The Sioux Falls City Council hosts public input at the beginning of their regular meetings. The first reading of an ordinance to adjust the placement of the people’s opportunity to address the City Council in person brought a fair amount of discussion.

Councilor Marshall Selberg introduced the idea and says there is a basis for tightening the rules.

“There’s been a number of instances over a period of time where we’ve had everything from cackling, some incomprehensible kinds of things and stories that come out that don’t have anything to do with anything. Then you’ve got some profanity that’s now made a scene. Sometimes it’s not very family friendly. I don’t want to cut it off. These people who are there and are talking continue to show up and I’m sure they will.”

Since Tuesday night Mayor Paul TenHaken and the Council took stock of the public testimony and concludes that there can be a better way to engage with the citizens.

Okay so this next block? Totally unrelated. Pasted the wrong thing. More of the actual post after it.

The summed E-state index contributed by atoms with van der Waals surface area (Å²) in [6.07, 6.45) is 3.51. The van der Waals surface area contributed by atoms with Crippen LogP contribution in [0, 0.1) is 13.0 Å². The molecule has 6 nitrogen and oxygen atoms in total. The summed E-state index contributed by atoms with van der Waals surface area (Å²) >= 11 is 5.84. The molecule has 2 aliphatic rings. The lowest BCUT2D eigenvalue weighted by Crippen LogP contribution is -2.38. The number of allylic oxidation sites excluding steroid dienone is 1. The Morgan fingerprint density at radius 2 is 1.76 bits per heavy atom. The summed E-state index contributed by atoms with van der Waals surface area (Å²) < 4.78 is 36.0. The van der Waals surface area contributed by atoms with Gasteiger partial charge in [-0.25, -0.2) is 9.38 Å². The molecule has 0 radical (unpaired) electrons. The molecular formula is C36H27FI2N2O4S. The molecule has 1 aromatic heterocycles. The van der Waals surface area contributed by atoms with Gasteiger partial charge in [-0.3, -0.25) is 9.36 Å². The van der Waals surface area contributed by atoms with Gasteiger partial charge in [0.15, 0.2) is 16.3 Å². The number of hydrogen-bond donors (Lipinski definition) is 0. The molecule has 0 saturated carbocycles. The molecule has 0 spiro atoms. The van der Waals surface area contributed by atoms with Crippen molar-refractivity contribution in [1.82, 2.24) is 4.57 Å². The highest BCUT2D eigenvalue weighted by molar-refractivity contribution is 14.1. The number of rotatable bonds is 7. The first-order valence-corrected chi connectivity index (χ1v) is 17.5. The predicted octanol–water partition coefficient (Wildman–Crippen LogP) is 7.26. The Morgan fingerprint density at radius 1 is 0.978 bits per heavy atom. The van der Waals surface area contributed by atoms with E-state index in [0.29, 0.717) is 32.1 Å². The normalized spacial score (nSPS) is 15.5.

“When it comes to public input, people come with their problems that they’ve had for six weeks and nothing is being done about it. Rather than offering just a thank you while the person sits down, we can (go the extra step and) schedule a meeting to have a conversation about this.”

The original proposal would have moved public input to the end of the meeting. A new proposal agreed in principle by the Mayor and Council would keep public input at the beginning of council meetings, but limit the total time for public input to 30 minutes with three minutes allowed per person.


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